Palm oil production can grow without converting rainforests and peatland
Palm oil, the most important source of vegetable oil in the world, is derived from the fruit of perennial palm trees, which are farmed year-round in mostly tropical areas. The palm fruit is harvested manually every 10 days to two weeks, then transported to a mill for processing, and ultimately exported and made into a dizzying array of products from food to toiletries to biodiesel.
"You probably ate palm oil for breakfast," said Patricio Grassini, an associate professor of agronomy at the University of Nebraska-Lincoln. "There is probably palm oil in your shampoo and for sure palm oil in your makeup."
Dozens of countries produce palm oil, but Indonesia produces approximately two-thirds of the world's supply, and demand for the product is ever-growing.
This is a double-edged sword for Indonesia and other palm-oil producing countries, Grassini said. Palm oil is a major export and contributes to the economic stability of countries that are major producers, as well as to the individual farmers who produce it. But to keep up with demand, rainforests and peatlands—valuable ecosystems that contribute greatly to biodiversity—are often converted to palm production.
A four-year research project led by Grassini and supported by a $4 million grant from the Norwegian Ministry of Foreign Affairs suggests that keeping up with demand may not necessarily mean converting more valuable, fragile ecosystems into agricultural land.
According to research published March 25 in Nature Sustainability, palm oil yields on existing farms and plantations could be greatly increased with improved management practices. Researchers from the Indonesian Oil Palm Research Institute, the Indonesian Agency for Agriculture Research and Development, and Wageningen University in the Netherlands were also part of this project.
In Indonesia, about 42% of land used for palm oil production is owned by small holder farmers, with the rest managed by large plantations, said Juan Pablo Monzon, a UNL research assistant professor of agronomy and horticulture and first author of the published paper. "There is great potential to increase productivity of current plantations, especially in the case of smallholders' farms, where current yield is only half of what is attainable."
The research shows that palm farmers have significant opportunity to increase their production, said Grassini, one of the developers of the Global Yield Gap Atlas, a collaboration between UNL and Wageningen University in the Netherlands designed to estimate the difference between actual and potential yields for major food crops worldwide including palm oil.
"The potential impact is huge, and if we are able to realize some of that potential, that means a lot in terms of reconciling economic and environmental goals," Grassini said. "If we can produce more, we don't need to expand into new areas. But this would require the effective implementation of current Indonesia government policy and assuring that regulations are enforced so that intensification and productivity gains translate into sparing critical natural ecosystems."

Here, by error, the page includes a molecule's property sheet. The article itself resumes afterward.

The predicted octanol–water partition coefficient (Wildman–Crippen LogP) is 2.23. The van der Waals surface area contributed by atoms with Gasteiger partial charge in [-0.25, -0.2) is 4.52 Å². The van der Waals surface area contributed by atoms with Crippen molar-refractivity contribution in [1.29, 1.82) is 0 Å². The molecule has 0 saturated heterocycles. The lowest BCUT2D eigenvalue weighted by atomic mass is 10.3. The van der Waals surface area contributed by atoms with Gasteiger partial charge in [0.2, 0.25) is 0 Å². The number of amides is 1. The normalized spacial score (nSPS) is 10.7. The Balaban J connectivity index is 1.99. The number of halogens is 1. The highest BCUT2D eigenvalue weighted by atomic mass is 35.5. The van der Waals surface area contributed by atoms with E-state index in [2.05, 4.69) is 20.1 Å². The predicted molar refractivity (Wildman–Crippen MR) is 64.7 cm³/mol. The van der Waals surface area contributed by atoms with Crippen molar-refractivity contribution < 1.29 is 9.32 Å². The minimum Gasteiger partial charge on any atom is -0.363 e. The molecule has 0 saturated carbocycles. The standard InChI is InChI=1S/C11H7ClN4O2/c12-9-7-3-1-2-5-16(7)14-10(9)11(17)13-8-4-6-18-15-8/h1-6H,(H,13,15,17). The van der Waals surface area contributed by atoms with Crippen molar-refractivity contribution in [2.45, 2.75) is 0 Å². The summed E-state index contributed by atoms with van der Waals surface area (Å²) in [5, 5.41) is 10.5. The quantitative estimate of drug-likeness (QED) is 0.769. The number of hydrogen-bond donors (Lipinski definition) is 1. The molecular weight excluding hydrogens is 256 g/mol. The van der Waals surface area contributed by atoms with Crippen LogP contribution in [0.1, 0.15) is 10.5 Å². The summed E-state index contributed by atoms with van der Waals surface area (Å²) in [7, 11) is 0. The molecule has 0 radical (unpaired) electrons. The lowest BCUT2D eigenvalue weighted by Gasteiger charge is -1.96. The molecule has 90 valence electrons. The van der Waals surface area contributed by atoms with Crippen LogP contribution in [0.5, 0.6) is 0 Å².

The gap between the current and attainable yields could be bridged by implementing good agronomic practices, Monzon said. As a result, the country could produce 68% more palm oil on existing plantation area located in mineral soils.
Grassini and other researchers identified key management practices that could lead to larger yields. Those practices include improved harvest methods, better weed control, improved pruning and better plant nutrition. Grassini and other researchers now are working with producers, non-government organizations, Indonesian government officials and a host of other partners to put these management techniques into practice. Already they have begun to see improvements in yields.
This is exciting from both environmental and economic standpoints, Grassini said. It also stands to have a great impact on the millions of individual farmers who draw their livelihood from small palm farms often comprised of just a few acres.
"Whatever we do to help the farmers produce more palm oil on the land that they have directly impacts their income and directly impacts their families," Grassini said. "It could be the difference between sending kids to school or not."
The first phase of the research—the research that identified the yield gap—was surprising, Grassini said. Indonesia had already gone through a period of agricultural intensification that had resulted in better yields for rice and corn, and he hadn't anticipated quite so much room for improvement when it came to palm oil.
But it's the second phase of the research that really excites him. So many people from so many different backgrounds are all working together to fine-tune management strategies and put them into practice. After just 15 months, yields on test plots are already up, with potential for more growth in the future. Robust education and extension efforts will be key to fully exploit the potential for growth, Grassini said.
"I don't think you will find too many projects where people are working side-by-side on the production side, science side and environmental side," Grassini said. "All are bringing real solutions to the table and together can have a massive impact."